Video Game Review: The Ico & Shadow of the Colossus Collection
You’re gonna need a bigger bow…
High-definition treatments of last-gen franchises have been all the rage over the past year-plus with series like Metal Gear Solid, Tomb Raider, Splinter Cell and Prince of Persia all getting polished up for modern televisions. Not to be left out, Sony has re-mastered a pair of PS2 classics developed by Team Ico with Ico and Shadow of the Colossus. Originally released together on a retail disc, both games are now available for individual download on the PlayStation Network. And while not all high-def remakes are created equal, Team Ico’s efforts hold up exceptionally well.
If there’s one area where both games feel outdated it’s the controls. It’s more noticeable in Ico, the older of the two, where the camera can sort of be manipulated to look around but still swings into more than its share of odd angles. Jumping, climbing and lifting objects are all solid, which is important given how much time you’ll be spending doing those activities. Combat isn’t much fun, though that’s more about you playing as a young boy than a control issue.
As for Shadow of the Colossus, it shows a more refined scheme that allows for contemporary amenities like full movement of the camera and toggling between weapons with the d-pad. All essential functions are confined to a single button press — square for combat, triangle for jump, and so on — and it makes for streamlined gameplay. Guiding your horse around feels clunky compared to a game like Red Dead Redemption, but it’s rare that those limitations hinder the experience.
It’s a testament to the art design of both games that they hold up so well (more than a decade later in the case of Ico). Even now, the solitude and scale presented is striking as you explore quiet realms where confrontation is the exception rather than the rule. Enemy design in Shadow of the Colossus remains extraordinary, so much so that I still feel that same twinge of guilt when slaying the giants that I did when I first played game back in 2005.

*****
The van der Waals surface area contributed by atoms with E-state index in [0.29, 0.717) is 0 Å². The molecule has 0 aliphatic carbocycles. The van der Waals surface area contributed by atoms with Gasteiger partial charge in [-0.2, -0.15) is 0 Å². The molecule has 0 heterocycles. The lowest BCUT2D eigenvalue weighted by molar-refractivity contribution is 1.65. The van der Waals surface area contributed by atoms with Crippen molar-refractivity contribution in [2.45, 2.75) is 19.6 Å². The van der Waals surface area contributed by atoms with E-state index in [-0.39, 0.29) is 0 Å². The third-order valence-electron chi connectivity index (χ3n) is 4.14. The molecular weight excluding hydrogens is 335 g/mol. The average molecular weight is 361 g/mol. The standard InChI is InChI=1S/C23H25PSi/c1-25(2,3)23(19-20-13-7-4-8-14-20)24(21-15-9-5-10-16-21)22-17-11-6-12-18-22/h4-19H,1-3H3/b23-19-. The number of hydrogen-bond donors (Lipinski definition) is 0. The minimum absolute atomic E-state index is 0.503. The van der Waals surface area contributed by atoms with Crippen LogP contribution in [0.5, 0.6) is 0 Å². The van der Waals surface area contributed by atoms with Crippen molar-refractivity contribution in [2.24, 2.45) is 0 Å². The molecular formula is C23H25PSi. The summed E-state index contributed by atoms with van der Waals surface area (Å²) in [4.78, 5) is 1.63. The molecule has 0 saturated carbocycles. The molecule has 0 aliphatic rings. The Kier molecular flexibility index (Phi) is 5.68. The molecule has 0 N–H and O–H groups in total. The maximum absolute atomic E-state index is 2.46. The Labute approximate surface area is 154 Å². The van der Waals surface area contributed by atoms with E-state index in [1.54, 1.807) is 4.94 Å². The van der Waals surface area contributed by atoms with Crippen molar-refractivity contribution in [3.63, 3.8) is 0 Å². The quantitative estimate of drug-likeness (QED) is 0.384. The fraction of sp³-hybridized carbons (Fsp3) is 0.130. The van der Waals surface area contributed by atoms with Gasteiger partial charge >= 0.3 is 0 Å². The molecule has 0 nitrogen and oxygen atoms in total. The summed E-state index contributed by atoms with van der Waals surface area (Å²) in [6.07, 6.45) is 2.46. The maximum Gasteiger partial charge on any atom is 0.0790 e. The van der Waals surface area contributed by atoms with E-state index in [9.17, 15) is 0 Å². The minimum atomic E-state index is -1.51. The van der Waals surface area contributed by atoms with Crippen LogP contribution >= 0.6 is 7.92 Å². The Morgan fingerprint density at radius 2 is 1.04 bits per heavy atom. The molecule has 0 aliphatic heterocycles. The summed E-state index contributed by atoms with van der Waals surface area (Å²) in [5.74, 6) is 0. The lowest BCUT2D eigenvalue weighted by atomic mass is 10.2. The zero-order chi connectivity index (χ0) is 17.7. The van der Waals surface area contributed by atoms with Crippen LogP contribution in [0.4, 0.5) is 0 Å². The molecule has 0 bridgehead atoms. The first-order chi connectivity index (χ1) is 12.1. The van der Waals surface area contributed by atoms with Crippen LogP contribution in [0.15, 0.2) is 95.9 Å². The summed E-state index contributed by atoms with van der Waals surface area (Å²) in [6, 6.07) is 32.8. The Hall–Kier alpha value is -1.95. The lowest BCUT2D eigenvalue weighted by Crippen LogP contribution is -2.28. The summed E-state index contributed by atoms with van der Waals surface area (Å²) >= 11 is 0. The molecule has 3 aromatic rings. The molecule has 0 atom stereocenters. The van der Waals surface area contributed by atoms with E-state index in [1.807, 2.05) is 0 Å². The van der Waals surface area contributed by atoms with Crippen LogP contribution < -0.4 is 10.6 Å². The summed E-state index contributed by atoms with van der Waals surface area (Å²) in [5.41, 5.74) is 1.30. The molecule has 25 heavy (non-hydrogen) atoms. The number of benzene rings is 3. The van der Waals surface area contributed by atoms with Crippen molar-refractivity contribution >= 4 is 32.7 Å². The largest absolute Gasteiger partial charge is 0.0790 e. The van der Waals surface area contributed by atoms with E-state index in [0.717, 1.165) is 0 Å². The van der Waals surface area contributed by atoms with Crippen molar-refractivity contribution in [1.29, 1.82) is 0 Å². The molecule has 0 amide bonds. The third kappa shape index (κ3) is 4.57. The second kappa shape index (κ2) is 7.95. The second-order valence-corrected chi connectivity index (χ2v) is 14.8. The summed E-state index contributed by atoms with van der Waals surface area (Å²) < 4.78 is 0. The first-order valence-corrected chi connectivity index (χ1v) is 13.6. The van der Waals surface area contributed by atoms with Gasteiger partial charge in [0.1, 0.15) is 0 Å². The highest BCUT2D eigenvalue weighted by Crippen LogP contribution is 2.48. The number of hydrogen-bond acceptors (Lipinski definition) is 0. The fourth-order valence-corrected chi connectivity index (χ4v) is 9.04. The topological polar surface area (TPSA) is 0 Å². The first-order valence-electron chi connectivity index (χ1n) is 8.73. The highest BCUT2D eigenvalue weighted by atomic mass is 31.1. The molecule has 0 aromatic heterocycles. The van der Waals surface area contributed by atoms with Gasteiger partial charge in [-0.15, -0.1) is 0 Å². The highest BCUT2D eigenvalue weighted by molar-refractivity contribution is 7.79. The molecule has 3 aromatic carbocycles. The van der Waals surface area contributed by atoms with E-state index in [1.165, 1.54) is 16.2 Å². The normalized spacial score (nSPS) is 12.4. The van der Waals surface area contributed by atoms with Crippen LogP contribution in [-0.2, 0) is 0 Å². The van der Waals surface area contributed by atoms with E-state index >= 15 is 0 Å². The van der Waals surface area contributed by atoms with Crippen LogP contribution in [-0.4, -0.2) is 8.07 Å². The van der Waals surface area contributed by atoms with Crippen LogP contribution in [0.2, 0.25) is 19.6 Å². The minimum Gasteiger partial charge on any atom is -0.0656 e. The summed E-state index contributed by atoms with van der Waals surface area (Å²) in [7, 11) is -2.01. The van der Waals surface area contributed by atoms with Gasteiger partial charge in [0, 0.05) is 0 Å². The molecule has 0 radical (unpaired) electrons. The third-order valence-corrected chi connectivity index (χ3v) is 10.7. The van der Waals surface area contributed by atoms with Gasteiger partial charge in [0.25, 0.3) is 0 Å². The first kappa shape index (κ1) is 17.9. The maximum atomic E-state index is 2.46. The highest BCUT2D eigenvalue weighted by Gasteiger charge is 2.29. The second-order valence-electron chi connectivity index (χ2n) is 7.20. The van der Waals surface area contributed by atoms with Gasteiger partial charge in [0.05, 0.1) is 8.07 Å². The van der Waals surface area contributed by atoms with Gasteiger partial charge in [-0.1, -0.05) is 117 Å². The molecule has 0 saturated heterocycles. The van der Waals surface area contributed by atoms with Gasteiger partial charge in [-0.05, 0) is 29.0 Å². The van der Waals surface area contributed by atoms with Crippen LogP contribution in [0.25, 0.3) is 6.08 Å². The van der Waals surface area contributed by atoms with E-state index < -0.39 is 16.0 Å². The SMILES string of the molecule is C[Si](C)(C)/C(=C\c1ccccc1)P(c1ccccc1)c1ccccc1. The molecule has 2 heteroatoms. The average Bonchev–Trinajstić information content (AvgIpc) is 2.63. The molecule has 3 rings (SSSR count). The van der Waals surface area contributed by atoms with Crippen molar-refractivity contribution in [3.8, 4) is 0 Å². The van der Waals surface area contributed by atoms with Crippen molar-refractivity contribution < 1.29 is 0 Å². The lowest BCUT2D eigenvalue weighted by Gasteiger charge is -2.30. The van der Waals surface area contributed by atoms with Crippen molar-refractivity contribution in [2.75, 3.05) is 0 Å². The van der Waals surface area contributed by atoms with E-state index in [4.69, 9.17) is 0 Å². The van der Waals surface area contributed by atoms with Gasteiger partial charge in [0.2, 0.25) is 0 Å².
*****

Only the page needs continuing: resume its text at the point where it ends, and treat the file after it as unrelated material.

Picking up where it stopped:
Although the PlayStation 2 roots are plain to see, the conversion to high definition was clearly handled with care. Combine that with the aforementioned artistic quality and you’ve got games that still feel like they belong. There are some funky looking animations with the characters — like the way Ico’s arm contorts when guiding Yorda — but nothing that’ll cause more than an occasional raised eyebrow.
Musically, both Ico and Shadow of the Colossus take a “less is more” approach. They allow the ambient sound (or lack thereof) to build that feeling of isolation with huge sections of the game accompanied by near silence. And when the music does pick up, it does so with purpose and delivers great emotional impact. It’s one of the reasons these games are mentioned in hushed tones of reverence whenever the “are video games art?” discussion breaks out.
In Ico you take control of a boy with a pair of horns growing out of his head — because of this he has been cast out of his village and is to be locked away in a massive crypt. As fortune would have it, a violent tremor allows Ico to escape. Now free, Ico starts to wander the castle in search of an exit when he stumbles upon Yorda, a young girl being kept in a cage suspended high above the ground. Ico chooses to liberate her, and the two of them strike out to find a way to exit the castle.